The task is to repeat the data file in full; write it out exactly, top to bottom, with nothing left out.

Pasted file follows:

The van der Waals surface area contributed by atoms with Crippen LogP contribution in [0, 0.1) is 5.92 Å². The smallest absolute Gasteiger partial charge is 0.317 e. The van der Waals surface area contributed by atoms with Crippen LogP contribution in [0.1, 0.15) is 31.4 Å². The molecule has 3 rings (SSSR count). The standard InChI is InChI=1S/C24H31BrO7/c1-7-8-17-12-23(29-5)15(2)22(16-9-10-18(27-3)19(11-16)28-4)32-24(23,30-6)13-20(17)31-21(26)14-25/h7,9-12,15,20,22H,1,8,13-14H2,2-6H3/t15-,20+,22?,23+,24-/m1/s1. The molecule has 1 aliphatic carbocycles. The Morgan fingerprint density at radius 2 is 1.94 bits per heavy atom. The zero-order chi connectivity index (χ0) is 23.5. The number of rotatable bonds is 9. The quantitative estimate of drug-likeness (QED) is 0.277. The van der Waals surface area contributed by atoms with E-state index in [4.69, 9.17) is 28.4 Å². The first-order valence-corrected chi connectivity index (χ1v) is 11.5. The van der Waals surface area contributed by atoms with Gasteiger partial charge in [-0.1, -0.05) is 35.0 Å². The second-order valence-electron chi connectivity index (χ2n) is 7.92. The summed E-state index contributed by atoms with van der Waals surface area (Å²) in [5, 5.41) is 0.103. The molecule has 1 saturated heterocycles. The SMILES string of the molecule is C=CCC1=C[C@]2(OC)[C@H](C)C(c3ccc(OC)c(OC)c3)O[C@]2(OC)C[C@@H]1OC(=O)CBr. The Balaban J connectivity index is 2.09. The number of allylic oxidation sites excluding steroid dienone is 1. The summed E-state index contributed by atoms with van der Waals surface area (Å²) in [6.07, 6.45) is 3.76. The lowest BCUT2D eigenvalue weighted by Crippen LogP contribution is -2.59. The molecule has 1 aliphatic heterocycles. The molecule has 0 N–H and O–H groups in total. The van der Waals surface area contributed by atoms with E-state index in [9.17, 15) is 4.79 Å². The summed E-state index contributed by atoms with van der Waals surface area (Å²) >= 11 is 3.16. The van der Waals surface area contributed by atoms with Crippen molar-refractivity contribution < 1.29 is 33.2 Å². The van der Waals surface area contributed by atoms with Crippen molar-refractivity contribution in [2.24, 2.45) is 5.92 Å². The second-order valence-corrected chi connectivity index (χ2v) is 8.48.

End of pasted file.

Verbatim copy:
The van der Waals surface area contributed by atoms with Crippen LogP contribution in [0, 0.1) is 5.92 Å². The smallest absolute Gasteiger partial charge is 0.317 e. The van der Waals surface area contributed by atoms with Crippen LogP contribution in [0.1, 0.15) is 31.4 Å². The molecule has 3 rings (SSSR count). The standard InChI is InChI=1S/C24H31BrO7/c1-7-8-17-12-23(29-5)15(2)22(16-9-10-18(27-3)19(11-16)28-4)32-24(23,30-6)13-20(17)31-21(26)14-25/h7,9-12,15,20,22H,1,8,13-14H2,2-6H3/t15-,20+,22?,23+,24-/m1/s1. The molecule has 1 aliphatic carbocycles. The Morgan fingerprint density at radius 2 is 1.94 bits per heavy atom. The zero-order chi connectivity index (χ0) is 23.5. The number of rotatable bonds is 9. The quantitative estimate of drug-likeness (QED) is 0.277. The van der Waals surface area contributed by atoms with E-state index in [4.69, 9.17) is 28.4 Å². The first-order valence-corrected chi connectivity index (χ1v) is 11.5. The van der Waals surface area contributed by atoms with Gasteiger partial charge in [-0.1, -0.05) is 35.0 Å². The second-order valence-electron chi connectivity index (χ2n) is 7.92. The summed E-state index contributed by atoms with van der Waals surface area (Å²) in [5, 5.41) is 0.103. The molecule has 1 saturated heterocycles. The SMILES string of the molecule is C=CCC1=C[C@]2(OC)[C@H](C)C(c3ccc(OC)c(OC)c3)O[C@]2(OC)C[C@@H]1OC(=O)CBr. The Balaban J connectivity index is 2.09. The number of allylic oxidation sites excluding steroid dienone is 1. The summed E-state index contributed by atoms with van der Waals surface area (Å²) in [6.07, 6.45) is 3.76. The lowest BCUT2D eigenvalue weighted by Crippen LogP contribution is -2.59. The molecule has 1 aliphatic heterocycles. The molecule has 0 N–H and O–H groups in total. The van der Waals surface area contributed by atoms with E-state index in [9.17, 15) is 4.79 Å². The summed E-state index contributed by atoms with van der Waals surface area (Å²) >= 11 is 3.16. The van der Waals surface area contributed by atoms with Crippen molar-refractivity contribution < 1.29 is 33.2 Å². The van der Waals surface area contributed by atoms with Crippen molar-refractivity contribution in [2.24, 2.45) is 5.92 Å². The second-order valence-corrected chi connectivity index (χ2v) is 8.48.